2.62 Trends in participation show that younger students tend to enter Scottish higher education on a full-time basis and that mature students tend to enter higher education on a part-time basis. This pattern emerges irrespective of institution type, although the tendency is not quite as stark in further education colleges where less than 50 per cent of full-time students are 20 years old or younger.

2.63 Projections of full-time undergraduate participation by age category show moderate growth with over 3,000 additional places for students under 21 years by the year 2000, rising to nearly 4,500 additional places by 2007/2008.30 Projected growth in full-time participation by older age groups is anticipated to be modest by comparison. The SOEID expects an increase of only 1,000 in full-time enrolments through to the year 2007/2008.31

Gender - Tables 5-6
2.64 Women now comprise almost half of all full-time higher education enrolments in Scotland and 46 per cent of part-time enrolments. However, there is considerable variation in the distribution of gender by type of institution as well as by subject. For example, men comprise nearly 55 per cent of full-time student enrolment at old universities, rising to nearly 60 per cent of part-time enrolments at these institutions. By comparison, women make up over 76 per cent of full-time student enrolments at colleges of education, although this percentage drops slightly when considering part-time enrolments.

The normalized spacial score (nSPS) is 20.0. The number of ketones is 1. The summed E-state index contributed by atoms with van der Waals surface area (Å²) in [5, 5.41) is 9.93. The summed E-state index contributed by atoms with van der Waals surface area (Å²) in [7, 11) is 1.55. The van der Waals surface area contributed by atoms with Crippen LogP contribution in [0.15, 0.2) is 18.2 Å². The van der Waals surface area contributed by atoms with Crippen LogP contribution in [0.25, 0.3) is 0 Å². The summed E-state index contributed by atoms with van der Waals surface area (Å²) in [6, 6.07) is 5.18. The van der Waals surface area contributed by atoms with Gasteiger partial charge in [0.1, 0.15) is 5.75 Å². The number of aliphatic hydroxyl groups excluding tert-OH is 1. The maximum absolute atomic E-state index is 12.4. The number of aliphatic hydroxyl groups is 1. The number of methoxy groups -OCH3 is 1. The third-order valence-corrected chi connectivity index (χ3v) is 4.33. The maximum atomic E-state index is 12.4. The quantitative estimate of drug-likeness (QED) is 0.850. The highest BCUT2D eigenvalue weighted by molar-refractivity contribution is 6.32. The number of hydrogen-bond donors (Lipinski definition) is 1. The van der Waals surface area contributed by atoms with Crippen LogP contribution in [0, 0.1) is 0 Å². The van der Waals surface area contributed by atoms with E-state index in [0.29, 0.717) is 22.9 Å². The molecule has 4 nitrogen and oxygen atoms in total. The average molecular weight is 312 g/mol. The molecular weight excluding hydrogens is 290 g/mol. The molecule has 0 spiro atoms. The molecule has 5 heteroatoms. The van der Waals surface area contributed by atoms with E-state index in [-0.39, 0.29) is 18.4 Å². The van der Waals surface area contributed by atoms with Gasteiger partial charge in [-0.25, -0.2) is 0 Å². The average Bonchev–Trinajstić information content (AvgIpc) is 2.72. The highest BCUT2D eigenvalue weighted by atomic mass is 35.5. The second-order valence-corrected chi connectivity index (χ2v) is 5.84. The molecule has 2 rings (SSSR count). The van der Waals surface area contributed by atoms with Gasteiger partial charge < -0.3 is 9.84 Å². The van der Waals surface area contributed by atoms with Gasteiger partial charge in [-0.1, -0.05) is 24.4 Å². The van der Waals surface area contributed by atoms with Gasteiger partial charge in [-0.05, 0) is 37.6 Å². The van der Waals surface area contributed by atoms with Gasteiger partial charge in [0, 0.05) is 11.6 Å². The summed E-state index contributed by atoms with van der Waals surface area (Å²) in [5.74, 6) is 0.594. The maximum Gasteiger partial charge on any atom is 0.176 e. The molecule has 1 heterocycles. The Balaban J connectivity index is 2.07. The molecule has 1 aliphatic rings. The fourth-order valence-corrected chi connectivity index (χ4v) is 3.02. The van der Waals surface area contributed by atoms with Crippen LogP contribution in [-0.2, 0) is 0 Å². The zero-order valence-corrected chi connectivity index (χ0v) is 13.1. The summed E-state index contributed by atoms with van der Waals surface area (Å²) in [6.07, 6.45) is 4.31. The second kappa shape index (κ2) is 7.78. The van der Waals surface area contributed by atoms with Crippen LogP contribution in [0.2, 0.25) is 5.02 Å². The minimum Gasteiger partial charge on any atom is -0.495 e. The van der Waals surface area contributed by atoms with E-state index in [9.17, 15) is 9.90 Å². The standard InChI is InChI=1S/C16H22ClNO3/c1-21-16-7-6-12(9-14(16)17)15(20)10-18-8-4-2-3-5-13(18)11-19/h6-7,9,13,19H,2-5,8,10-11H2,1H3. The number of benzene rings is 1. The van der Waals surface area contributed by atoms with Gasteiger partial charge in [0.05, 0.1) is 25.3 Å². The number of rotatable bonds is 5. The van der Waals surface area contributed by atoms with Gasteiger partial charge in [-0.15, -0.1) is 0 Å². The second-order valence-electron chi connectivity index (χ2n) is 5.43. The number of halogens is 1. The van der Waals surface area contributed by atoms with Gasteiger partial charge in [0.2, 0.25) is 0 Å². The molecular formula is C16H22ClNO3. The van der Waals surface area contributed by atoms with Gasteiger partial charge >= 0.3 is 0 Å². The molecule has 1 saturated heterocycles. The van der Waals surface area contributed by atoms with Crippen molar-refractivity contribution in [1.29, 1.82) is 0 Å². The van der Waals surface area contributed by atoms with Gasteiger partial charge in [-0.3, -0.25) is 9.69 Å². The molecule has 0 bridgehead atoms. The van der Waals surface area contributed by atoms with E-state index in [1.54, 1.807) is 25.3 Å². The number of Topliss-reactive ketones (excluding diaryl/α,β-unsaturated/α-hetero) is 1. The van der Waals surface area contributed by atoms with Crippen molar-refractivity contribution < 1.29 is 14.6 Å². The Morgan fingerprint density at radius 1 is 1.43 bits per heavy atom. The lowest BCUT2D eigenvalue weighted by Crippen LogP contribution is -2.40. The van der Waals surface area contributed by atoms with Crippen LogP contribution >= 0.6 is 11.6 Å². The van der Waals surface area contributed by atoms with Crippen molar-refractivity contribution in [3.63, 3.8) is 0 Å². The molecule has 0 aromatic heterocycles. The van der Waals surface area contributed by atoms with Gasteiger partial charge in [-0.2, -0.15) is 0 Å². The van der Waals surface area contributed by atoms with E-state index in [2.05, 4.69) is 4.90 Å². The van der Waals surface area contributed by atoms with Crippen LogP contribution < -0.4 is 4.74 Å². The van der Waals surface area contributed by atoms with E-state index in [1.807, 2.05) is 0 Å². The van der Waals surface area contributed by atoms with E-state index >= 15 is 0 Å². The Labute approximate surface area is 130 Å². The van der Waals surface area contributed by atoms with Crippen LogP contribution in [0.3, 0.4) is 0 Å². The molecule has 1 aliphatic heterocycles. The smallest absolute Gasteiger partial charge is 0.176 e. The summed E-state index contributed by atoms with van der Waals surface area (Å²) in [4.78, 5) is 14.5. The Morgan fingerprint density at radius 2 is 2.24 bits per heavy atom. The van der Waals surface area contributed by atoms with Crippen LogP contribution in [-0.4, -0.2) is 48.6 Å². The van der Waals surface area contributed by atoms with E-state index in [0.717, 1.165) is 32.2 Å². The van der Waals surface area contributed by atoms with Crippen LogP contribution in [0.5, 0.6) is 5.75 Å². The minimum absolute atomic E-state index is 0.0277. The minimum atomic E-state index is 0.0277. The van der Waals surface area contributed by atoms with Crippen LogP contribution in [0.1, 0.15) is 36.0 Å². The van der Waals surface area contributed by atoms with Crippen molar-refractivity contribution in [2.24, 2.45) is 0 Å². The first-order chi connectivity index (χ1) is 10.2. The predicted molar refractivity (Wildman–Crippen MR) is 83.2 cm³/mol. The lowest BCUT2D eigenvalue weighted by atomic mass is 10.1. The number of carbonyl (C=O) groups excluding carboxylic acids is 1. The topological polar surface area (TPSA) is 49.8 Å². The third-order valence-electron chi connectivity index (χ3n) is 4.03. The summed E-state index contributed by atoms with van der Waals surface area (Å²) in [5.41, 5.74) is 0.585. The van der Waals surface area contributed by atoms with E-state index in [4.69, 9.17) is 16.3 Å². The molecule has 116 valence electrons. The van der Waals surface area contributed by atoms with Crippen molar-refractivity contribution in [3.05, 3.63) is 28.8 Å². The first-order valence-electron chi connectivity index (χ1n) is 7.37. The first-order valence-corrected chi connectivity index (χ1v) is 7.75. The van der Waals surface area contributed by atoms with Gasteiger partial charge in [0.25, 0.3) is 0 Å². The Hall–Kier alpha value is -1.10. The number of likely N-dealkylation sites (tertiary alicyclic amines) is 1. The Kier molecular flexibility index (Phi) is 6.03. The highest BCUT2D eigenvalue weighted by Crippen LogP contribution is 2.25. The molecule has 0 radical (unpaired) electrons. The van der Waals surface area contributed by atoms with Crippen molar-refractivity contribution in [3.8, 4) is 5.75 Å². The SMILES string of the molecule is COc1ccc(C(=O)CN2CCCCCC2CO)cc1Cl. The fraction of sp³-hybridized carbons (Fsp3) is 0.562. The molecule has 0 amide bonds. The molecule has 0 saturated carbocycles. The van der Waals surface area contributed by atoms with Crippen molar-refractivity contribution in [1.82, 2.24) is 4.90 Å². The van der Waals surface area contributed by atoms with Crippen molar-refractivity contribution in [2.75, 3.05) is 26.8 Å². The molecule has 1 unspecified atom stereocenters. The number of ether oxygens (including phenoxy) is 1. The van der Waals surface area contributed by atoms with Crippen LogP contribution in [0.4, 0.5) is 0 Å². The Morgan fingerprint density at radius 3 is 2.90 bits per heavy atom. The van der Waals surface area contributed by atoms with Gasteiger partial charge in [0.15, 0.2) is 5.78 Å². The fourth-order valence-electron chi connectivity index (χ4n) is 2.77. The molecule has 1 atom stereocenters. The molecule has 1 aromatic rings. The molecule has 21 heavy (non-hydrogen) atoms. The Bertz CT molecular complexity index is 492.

Qualification on entry - Tables 7-8
2.65 Most students entering higher education institutions in Scotland do so with Highers or a combination of Highers and other qualifications including the Certificate of Sixth Year Studies (CSYS) and A levels. However, there is significant variation across institution types. Almost 56 per cent of entrants to ancient universities have Highers plus Certificate of Sixth Year Studies (CSYS) or A level qualifications. At the old universities, this figure is just under 42 per cent. By comparison, over 55 per cent of 1992 university entrants have Highers without CSYS. This percentage rises to 74 per cent in colleges of education. Nearly 35 per cent of students pursuing higher education through further education colleges do so with 'other' qualifications that include Scottish/National Vocational Qualifications (S/NVQ) and National Certificates.